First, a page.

The experiment consisted of two halves of 60 minutes, each: The first half was to investigate time-dependent changes of glucocorticoid and other blood parameters due to exposure and/or immobilization. Mice in the respective groups were exposed to the electric field during the complete first 60 minutes. In the second half, potential recovery from the treatments was assessed.
Four groups of mice were examined: 1) control group, 2) electric field exposure, 3) immobilization, and 4) electric field exposure + immobilization. Groups 1 and 2 consisted of ten sub-groups* (n=8 per sub-group) to allow blood sampling every ten minutes during the first 60 minutes of the experiment and every 20 minutes during the recovery period. Groups 3 and 4 consisted of seven sub-groups*, respectively to allow blood sampling every ten minutes after initiation of immobilization and every 20 minutes during the recovery period.
*Remark EMF-Portal: Smaller numbers of sub-group numbers given in the running text of the materials and methods section of the article (groups 1 and 2 are stated to consist of seven sub-groups, and groups 3 and 4 of three sub-groups). However, bigger numbers shown in the results section seem more consistent and logical.
|Chamber||mice were exposed in a cylindrical plastic cage (diameter 200 mm, height 50-200 mm) with slits to prevent smudges from saliva or feces which could disturb the electric field|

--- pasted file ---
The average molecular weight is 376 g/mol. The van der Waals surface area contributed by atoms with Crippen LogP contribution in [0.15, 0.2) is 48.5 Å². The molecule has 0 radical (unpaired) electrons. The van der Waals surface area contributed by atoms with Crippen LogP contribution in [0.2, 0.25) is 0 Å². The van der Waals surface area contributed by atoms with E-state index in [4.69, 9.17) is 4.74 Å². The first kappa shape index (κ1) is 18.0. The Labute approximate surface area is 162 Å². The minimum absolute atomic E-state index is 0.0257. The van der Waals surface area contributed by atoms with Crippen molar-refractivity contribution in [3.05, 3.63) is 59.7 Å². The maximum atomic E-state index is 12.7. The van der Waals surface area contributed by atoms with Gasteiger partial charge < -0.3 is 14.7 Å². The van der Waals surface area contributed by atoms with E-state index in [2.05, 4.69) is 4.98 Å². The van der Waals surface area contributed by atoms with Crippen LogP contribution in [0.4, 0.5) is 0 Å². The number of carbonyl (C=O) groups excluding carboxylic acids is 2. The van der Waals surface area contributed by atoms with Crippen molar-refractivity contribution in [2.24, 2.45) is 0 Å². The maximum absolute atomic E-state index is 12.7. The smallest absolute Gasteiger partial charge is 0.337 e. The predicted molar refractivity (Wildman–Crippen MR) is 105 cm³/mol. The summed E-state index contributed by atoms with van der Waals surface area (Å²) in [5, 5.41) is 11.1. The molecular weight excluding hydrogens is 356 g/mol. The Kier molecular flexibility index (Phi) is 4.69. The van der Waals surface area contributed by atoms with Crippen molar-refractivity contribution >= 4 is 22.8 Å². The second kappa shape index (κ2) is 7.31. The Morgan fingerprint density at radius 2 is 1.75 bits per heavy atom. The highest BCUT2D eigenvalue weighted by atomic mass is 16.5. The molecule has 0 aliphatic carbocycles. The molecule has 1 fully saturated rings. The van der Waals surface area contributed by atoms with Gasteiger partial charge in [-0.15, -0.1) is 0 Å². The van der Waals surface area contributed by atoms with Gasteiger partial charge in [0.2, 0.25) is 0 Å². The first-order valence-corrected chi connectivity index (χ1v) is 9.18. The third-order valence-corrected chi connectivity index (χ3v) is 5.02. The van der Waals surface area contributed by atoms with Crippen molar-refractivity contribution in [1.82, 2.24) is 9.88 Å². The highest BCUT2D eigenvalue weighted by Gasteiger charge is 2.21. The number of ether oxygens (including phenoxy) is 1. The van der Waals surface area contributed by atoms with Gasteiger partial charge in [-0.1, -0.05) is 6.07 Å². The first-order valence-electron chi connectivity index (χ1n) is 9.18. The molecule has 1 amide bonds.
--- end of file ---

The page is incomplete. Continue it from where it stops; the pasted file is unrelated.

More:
|Setup||two stainless steel electrodes (1000 x 600 mm) that were placed over and under the cylindrical cage were used; to generate the EF in the cage, a voltage of 1 kV was applied to the upper electrode, and the counterpart electrode was grounded; electric field strength had a margin of error of ± 1%; temperature did not change due to electric field; humidity was kept between 45% and 55%|
No time-dependent changes of the glucocorticoid level were seen in the control group (group 1) and the electric field exposure group (group 2). In immobilized mice alone (group 3) and in immobilized + exposed mice (group 4), the plasma glucocorticoid level showed increasing trends during the immobilization. However, only the values of group 3 were significant as compared to the control group. In the recovery period, the plasma glucocorticoid level decreased in groups 3 and 4 (Remark EMF-Portal: stated to be significant, but not clear compared to what).
No significant changes were found in the other blood parameters.
The authors conclude that the electric field reduced the immobilization-induced changes in the glucocorticoid level without temporal shifting of the peak and could therefore reduce the stress level in mice.